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5 things the Power of Now taught me

The Power of Now taught me about slowing down, setting intentions, new routines, unlearning and self-compassion

Being mindful of the present moment didn’t just help me savor the little things in life.

It also forced me to recognize the importance of slowing down and resting. In battling post-viral fatigue syndrome, I learned that if I didn’t pause and rest regularly, I would quickly relapse into being burnt out.

I hear you: “Slowing down is hard for high achievers” — because default norms and routines are set otherwise.

Initially, I tried to power through the fatigue and pain. But for the first time in my life, that strategy did not work. When your routines are turned upside down, it can be daunting, that’s for sure. Yet disruptive moments like the pandemic are also a perfect time to break free of default ways of being.

What I discovered about slowing down is that it’s not really about learning a new skill; rather, it’s about unlearning. You can start questioning the things you do on autopilot and focus on unlearning for adopting new routines.

So when pandemic restrictions eased off and I returned to building my wellness for the mind business, I had to learn entirely new ways of going about my day. I had to learn to say no to cramming the day with engagements and activities, I would have otherwise taken on. I had to rest in the middle of the day to avoid waves of pain and fatigue from escalating. I had to learn that while I was highly motivated to make things happen, not everything had to get done in one day. And, mostly, I had to learn to let go of any guilt associated with operating slowly, because the guilt just made the mental and physical fatigue worse.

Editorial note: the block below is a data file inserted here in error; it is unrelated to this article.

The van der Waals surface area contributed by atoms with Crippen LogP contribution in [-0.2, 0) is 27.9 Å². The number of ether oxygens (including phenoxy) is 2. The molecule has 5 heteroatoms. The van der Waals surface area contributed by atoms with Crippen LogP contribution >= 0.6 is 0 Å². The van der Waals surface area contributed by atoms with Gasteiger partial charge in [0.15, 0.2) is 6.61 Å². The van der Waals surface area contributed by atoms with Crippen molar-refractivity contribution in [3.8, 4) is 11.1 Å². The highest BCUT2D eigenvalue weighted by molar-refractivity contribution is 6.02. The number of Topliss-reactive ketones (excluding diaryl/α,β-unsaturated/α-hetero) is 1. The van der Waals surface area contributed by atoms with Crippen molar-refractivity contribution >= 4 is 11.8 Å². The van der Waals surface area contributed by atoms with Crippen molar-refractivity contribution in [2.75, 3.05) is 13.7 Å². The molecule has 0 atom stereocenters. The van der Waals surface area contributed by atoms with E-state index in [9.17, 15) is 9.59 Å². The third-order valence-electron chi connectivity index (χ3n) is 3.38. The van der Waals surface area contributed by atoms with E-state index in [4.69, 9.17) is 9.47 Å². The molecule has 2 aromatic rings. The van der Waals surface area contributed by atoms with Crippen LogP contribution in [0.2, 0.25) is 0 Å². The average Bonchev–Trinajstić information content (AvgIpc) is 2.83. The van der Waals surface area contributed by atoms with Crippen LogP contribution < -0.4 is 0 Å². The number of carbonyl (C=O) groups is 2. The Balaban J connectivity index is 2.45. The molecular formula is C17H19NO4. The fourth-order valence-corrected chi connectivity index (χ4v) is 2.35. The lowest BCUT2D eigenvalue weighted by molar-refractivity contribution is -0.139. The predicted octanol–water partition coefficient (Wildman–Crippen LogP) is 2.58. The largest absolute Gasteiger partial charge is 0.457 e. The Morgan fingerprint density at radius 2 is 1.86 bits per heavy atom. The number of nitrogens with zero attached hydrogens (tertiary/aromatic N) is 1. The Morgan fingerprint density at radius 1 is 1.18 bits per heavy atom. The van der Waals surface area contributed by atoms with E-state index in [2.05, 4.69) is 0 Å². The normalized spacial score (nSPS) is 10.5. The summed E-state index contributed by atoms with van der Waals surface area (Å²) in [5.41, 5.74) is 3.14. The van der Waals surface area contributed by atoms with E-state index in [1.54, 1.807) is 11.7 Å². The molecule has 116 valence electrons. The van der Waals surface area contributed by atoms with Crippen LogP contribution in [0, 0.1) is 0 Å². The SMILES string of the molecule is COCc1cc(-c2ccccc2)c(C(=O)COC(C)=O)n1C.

Everyday, during mindfulness meditation I set the intention to “pay attention to energy levels” or “be gentle”— this is also a way to embed self-compassion as a habit in your everyday life.

I learnt that setting intentions is a wonderful habit for training the mind to be mindfully present and connected to what is going on in the moment.

Soon I discovered that when I was kind and respectful to myself, I was also much more grounded and generous in my interactions with others around me. I reminded myself that “just like me, they, too, are dealing with difficult things.” Rather than getting triggered and adding to the stress, I tried to listen without judgment.

There’s a myth that self-compassion means letting yourself off the hook. But, as I experienced practicing self-compassion and setting intentions, I observed that I was more motivated to improve and resilient to setbacks—without the procrastination, stress, and rumination you get from being self-critical.

I have (un)learnt so much personally by slowing down.

Now, I wonder, what would be possible for YOU too:

If you slow down just a little?

If you purposefully choose to embed in your mindset self-compassion intentionally and mindfully?

What beauty, connection, meaning, and joy might you find waiting for you right there in plain sight?

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